Crusader dietary information inferred from historical records is
briefly discussed in Chronicles of the Crusades
edited by Elizabeth Hallam (1989 published by Weidenfeld and Nicolson, NY).
Page 180 "In 1120, Baldwin of Jerusalem abolished duties paid on essential
foodstuffs being brought into the city: wheat, barley, beans, lentils and chick peas.
In addition to these staples, there was an impressive range of culinary raw materials. The
olive oil of Palestine had been prized since
Roman times, while vegetables included globe artichokes, asparagus, cabbage, lettuces
and truffles. Spices, such as pepper, cumin, coriander, cinnamon and ginger, and
mastic, are common in medieval recipes, and were among commodities exported from
Acre to Europe in the late 13th century.
At time time the Dominician friar Burchard of Mount Zion recalled seeing fennel, sage,
and rue growing wild in the fields, and parsley, mint and other herbs also flourished,
as today. Hare, quail, partridge, deer and wild boar might have fallen to hawk or bow, and
archaeological excavation has shown evidence of sheep and goats as well as cattle.
Dairy products, including yoghurts and cheeses, were an important part of a meal, and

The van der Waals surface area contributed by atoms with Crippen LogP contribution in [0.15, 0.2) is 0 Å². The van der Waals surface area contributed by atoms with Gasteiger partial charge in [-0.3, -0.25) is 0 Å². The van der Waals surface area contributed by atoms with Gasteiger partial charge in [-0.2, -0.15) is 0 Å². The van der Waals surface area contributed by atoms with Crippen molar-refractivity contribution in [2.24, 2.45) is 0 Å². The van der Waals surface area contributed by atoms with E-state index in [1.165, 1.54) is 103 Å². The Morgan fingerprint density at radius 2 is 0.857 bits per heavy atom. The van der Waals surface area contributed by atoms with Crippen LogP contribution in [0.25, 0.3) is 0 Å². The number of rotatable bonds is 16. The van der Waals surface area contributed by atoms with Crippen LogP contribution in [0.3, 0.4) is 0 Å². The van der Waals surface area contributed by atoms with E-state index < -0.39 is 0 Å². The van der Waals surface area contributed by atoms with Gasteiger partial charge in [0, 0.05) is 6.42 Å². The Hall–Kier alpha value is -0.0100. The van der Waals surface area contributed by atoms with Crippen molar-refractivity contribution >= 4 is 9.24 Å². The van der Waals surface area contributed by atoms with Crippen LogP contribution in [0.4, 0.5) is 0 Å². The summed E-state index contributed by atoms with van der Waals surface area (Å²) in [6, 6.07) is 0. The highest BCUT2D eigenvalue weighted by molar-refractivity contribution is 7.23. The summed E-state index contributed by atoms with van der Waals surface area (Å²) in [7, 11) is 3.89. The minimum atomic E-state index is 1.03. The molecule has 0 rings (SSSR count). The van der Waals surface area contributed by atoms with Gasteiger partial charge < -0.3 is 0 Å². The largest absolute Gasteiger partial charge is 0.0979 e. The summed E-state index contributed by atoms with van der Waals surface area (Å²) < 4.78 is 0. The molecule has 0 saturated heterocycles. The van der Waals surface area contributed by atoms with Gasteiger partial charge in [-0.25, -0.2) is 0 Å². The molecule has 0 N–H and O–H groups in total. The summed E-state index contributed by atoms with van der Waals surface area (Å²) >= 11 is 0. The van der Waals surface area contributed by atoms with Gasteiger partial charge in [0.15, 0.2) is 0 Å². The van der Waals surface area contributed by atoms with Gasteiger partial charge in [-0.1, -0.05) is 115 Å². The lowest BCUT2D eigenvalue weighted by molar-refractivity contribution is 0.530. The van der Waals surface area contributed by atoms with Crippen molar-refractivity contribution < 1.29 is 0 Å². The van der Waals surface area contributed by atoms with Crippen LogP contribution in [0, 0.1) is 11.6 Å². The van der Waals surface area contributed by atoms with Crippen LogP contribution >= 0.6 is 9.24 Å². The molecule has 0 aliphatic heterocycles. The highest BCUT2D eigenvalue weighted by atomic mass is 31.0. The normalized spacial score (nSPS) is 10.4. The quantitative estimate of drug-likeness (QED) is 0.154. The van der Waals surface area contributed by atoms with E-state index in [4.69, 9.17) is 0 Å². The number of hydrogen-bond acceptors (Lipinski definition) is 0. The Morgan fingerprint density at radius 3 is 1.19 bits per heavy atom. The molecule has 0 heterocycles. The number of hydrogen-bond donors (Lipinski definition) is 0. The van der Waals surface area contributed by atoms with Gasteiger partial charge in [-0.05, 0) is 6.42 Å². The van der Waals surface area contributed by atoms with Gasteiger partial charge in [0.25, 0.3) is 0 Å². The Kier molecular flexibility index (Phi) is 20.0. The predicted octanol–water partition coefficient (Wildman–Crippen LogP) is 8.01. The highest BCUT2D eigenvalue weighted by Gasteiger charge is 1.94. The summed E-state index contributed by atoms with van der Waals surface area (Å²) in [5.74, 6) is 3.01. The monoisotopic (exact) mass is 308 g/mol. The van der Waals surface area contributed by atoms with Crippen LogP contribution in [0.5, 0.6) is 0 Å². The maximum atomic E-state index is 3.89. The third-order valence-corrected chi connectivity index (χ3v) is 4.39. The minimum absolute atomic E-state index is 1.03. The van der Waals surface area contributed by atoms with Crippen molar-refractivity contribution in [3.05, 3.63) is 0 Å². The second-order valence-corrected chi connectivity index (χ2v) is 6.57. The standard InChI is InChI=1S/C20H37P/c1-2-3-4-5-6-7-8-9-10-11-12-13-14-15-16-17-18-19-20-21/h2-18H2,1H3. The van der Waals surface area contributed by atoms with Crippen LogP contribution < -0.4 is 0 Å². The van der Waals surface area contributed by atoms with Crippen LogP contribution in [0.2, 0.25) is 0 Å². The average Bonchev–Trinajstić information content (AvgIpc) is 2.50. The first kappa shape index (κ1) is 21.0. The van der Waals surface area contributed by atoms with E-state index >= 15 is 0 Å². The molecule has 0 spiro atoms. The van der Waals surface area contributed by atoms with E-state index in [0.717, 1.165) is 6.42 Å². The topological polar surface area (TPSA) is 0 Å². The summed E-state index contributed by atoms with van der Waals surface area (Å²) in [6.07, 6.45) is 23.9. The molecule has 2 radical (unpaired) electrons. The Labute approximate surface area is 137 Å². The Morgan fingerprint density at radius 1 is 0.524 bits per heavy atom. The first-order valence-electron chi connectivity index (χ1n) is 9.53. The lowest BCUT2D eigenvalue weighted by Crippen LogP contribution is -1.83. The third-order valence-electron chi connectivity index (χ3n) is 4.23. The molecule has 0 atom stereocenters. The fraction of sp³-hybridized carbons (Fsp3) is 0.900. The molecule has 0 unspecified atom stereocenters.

fish were readily available on the coast and around the Sea of Galilee.
The variety and the novelty of fruits were a source of amazement to westerners:
dates, bananas, melons, water melons, gourds and grapes, which came in huge bunches.
Lemons, oranges and pomolos were used for sauces to eat with chicken or fish.
Pears, apples, cherries and nuts were imported from Damascus.
Grapes, figs and
apricots were often dried, and some were made into conserves or syrups, which were diluted
with water to make refreshing drinks, or with snow from Mount Hermon or Lebanon to make sorbets.
Wine, although forbidden by Muslim dietary law, was produced by Christians in Bethlehem,
the Rafraim Valley, Nazareth and Sidon.
The best honey came from Jerusalem, where bees could feed on wild thyme in the Judaean hills;
and sugar cane was grown and refined as sugar in the Jordan Valley and around Tyre and Acre for
export to Europe.
Despite this array of foodstuffs, at least two religious houses in Jerusalem imported sides of bacon,
barrels of tunny fish, cheeses and wine from Sicily for their own use in the 12th century.
And the raising and consumption of pork (also forbidden to Muslims) increased dramatically
in areas where Christian Franks settled."